A genre of its own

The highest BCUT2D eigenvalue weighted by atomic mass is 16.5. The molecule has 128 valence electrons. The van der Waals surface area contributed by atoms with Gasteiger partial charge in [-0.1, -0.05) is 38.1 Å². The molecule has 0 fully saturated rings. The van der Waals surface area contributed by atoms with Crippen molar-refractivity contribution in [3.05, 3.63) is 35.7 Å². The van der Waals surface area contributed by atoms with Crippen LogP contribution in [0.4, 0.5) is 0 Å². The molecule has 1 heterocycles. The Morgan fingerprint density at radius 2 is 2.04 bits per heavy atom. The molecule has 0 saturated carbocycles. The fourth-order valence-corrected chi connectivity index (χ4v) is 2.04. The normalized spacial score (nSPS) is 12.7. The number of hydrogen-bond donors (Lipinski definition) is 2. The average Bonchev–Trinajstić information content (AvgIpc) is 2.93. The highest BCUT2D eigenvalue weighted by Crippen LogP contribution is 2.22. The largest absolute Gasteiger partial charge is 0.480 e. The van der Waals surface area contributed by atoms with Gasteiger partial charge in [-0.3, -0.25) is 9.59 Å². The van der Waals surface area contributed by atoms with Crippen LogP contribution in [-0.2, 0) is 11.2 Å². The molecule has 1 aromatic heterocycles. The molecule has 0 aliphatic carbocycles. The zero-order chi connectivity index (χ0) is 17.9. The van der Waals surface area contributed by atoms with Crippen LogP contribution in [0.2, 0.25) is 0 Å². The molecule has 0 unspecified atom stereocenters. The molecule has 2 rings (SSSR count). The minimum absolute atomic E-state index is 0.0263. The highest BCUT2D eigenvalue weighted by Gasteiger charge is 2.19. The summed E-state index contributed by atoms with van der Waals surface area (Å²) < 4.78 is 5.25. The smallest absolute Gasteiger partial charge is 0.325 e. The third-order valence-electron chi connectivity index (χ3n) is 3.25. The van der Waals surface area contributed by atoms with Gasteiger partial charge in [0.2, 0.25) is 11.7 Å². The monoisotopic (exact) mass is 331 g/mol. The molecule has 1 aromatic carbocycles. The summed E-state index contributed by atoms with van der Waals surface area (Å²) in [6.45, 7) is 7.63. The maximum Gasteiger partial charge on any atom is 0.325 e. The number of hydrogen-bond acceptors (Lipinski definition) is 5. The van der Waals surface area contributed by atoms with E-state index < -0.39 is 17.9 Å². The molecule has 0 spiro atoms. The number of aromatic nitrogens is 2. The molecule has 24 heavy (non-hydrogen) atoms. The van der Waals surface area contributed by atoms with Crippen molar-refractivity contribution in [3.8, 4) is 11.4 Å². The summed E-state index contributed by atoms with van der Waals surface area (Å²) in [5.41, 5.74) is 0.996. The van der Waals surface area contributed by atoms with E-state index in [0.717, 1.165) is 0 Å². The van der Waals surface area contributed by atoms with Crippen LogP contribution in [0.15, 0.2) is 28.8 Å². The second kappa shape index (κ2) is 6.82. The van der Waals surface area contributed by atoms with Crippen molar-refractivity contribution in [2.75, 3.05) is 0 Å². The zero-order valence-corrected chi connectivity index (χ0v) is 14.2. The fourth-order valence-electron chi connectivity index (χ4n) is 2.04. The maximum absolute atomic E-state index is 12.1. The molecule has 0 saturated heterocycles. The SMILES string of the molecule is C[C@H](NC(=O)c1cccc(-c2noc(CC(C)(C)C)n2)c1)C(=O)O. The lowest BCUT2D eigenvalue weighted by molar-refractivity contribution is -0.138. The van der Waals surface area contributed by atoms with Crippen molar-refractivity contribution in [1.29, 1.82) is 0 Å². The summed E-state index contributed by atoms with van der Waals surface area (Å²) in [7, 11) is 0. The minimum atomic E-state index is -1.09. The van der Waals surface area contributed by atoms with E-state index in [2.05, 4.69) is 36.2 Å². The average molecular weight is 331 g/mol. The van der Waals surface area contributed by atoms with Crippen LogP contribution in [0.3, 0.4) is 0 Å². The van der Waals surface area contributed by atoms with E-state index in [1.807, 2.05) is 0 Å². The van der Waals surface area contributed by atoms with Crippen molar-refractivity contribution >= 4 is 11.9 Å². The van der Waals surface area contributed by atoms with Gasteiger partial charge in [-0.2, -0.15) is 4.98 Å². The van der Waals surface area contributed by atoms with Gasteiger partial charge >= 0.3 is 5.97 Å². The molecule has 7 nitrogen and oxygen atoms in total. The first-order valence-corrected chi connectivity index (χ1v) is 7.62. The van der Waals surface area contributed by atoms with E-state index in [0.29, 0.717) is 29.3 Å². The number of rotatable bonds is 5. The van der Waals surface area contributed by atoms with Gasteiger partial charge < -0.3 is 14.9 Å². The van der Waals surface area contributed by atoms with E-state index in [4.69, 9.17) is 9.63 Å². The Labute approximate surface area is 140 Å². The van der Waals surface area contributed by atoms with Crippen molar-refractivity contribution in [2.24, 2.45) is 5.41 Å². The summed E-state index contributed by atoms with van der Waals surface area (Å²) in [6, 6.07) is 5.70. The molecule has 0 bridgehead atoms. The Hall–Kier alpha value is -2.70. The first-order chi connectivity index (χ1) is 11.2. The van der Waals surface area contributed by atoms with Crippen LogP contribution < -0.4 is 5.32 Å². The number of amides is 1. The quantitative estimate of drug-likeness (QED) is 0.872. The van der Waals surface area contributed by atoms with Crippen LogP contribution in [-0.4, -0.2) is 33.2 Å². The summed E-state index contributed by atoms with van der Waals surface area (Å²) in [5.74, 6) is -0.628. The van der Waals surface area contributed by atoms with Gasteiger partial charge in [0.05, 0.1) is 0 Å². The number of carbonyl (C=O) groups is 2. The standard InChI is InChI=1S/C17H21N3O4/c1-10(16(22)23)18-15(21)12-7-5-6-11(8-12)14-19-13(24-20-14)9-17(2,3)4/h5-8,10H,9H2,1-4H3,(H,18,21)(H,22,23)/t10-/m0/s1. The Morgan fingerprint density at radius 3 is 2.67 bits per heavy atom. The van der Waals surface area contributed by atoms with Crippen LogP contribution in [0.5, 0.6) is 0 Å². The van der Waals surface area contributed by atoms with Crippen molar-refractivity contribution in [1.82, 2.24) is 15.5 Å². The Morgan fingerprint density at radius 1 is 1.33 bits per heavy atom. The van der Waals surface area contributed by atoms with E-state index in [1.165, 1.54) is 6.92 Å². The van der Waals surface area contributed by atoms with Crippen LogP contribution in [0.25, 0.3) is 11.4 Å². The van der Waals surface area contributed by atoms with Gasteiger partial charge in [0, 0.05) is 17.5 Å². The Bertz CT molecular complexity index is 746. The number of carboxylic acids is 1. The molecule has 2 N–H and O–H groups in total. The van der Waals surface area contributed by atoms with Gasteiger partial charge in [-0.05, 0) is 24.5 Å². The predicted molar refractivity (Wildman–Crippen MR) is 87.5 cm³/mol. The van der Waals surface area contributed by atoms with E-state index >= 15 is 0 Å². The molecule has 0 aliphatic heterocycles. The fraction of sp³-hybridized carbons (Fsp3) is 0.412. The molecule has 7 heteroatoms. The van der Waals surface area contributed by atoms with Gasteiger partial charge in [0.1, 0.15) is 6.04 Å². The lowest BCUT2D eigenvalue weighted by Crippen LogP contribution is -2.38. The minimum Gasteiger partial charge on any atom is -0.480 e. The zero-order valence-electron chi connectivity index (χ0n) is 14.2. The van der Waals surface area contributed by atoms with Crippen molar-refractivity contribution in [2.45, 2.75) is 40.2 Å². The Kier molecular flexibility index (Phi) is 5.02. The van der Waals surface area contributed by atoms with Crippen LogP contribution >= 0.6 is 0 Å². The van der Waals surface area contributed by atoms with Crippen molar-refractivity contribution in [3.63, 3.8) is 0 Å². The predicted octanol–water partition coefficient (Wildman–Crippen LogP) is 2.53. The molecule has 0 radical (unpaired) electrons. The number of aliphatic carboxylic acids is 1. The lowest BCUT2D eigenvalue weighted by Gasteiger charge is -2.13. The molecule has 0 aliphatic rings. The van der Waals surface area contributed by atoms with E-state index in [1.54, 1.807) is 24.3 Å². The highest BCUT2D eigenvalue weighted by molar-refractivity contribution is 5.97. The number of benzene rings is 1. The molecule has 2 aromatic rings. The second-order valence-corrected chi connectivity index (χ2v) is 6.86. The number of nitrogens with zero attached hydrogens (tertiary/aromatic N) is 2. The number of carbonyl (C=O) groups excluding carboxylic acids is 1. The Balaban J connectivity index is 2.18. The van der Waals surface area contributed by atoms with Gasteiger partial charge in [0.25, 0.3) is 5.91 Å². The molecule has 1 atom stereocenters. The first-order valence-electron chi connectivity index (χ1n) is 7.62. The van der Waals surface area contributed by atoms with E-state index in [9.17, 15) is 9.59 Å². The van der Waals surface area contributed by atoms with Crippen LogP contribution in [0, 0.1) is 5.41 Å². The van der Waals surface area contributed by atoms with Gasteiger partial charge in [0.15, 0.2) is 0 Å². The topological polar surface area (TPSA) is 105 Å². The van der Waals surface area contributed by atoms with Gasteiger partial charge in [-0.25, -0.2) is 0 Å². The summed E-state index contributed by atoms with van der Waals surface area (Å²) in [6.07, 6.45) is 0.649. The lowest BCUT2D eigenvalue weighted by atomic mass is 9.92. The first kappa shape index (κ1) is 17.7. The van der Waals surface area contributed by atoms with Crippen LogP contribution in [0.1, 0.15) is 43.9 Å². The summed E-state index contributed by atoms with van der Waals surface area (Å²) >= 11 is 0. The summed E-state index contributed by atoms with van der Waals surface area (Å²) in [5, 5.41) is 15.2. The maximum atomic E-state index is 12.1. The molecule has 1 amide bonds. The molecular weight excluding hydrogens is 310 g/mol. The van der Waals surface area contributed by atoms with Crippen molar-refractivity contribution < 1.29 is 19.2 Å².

Perhaps the most remarkable thing about this collection of just over seventy pages is that, despite so many quotes, it seems genuine and personal. It is Lund's poetic project we are witnessing here, it is perhaps also because the quotes concern us, either directly or indirectly, but you may discover it only after a while. And at the same time she gives her own deceased partner a lot of space: Two of the collection's six departments address him directly, de is her memory of him, of the life they lived and shared with each other. In many ways, collections like this are the real-life literature because they treat, observe, visualize, actualize and sometimes also ironize over both real and personal-private. At the same time, it is chemically cleansed of any form of embarrassing narcissism, it is, like Lund's earlier collections, oriented, perhaps first and foremost, to human nature, culture and civilization, that governs and characterizes us continuously. It is almost as if she has accumulated her own genre, a quiet, but strong at the same time. And much of the strength lies in using well-chosen and relevant contributions from other authors, a testament to a generosity that is quite rare in these self-proclaimed times among Norwegian literatures. Here and now you really only need one thing from Lunden: Don't let it go thirteen years until next time!